Barely Dead: The Saga of Modern Rollerblading explores the history of blading from it's Victorian roots right to the present day.
Cinematographer Doug Urquhart spent years putting this documentary together and raising funds to make it happen. The film chronicles how the novel idea of putting wheels on your feet, devised by Belgian John Joseph Merlin in 1760 when he made a clunky device with metal rollers eventually developed into one of the most popular extreme sports of all-time in the 1990's, and where it could go in the future.
Rollerblading initially was never really taken as a serious sport, especially by skateboarders which has two ironies. Firstly it's possible that skateboarding would have never happened had surfers not used preexisting skates to attach to their boards; they likely would never have paid for something to be custom built. And secondly, skateboarding went through the exact same rough patch of trying to be recognised as a "serious" sport.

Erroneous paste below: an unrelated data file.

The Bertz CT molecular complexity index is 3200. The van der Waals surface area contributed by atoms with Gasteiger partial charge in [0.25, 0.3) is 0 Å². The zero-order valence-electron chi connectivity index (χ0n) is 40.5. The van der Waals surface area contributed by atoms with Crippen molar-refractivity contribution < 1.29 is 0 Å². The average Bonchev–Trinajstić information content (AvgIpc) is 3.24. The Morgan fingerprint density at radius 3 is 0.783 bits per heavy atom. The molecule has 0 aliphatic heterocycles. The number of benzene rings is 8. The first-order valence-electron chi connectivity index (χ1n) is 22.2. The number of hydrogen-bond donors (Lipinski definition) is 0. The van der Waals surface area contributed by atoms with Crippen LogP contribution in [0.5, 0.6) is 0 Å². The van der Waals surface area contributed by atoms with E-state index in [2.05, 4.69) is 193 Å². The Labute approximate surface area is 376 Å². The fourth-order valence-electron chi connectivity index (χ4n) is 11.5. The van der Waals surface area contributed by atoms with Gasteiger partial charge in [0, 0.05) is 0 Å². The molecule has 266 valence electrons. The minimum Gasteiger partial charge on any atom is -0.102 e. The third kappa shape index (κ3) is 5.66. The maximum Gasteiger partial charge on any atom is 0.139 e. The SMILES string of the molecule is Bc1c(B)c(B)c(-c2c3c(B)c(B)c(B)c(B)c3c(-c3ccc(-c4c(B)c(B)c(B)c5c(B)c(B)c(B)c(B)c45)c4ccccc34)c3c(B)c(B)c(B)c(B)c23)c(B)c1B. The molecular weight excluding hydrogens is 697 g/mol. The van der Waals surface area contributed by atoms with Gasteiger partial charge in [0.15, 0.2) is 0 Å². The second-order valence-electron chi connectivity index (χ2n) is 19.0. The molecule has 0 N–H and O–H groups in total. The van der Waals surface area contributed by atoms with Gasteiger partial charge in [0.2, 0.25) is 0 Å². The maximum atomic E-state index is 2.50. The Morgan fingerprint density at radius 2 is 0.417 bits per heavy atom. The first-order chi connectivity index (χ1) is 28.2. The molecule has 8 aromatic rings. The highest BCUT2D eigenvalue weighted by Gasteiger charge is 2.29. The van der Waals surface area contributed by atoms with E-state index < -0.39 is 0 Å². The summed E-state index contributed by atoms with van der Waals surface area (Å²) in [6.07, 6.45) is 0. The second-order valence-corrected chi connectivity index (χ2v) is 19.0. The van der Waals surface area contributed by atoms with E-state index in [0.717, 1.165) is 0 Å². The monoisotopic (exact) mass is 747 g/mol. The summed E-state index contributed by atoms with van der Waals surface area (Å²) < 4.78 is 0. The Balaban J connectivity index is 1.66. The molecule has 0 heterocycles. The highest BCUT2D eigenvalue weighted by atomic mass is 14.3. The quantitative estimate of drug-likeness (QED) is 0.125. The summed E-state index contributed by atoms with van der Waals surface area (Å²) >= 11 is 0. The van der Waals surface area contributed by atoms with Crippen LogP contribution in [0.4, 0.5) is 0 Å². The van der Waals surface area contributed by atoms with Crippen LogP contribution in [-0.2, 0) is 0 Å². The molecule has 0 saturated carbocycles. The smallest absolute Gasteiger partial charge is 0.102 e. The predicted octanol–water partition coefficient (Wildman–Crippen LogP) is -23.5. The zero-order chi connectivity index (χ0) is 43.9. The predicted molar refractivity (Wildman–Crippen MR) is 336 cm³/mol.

It wasn't until the 1994 X-games when people who did other extreme sport started seeing inline-skating akin to theirs. In the public eye, it also exploded as for the first time the sport had been seen by a mainstream audience who had never seen anything quite like it.
The documentary "Barely Dead" lends its name to the idea of the sub-culture is dying a slow death. Sure technically and artistically it was much more developed in 2008 than in 1995 but there was no mainstream interest and therefore no money. Barely Dead is a decade old now and it looks like blading is going to remain an underground sub-culture loved by a few indefinitely. Why would that matter? You shouldn't be passionate about something just because it's popular.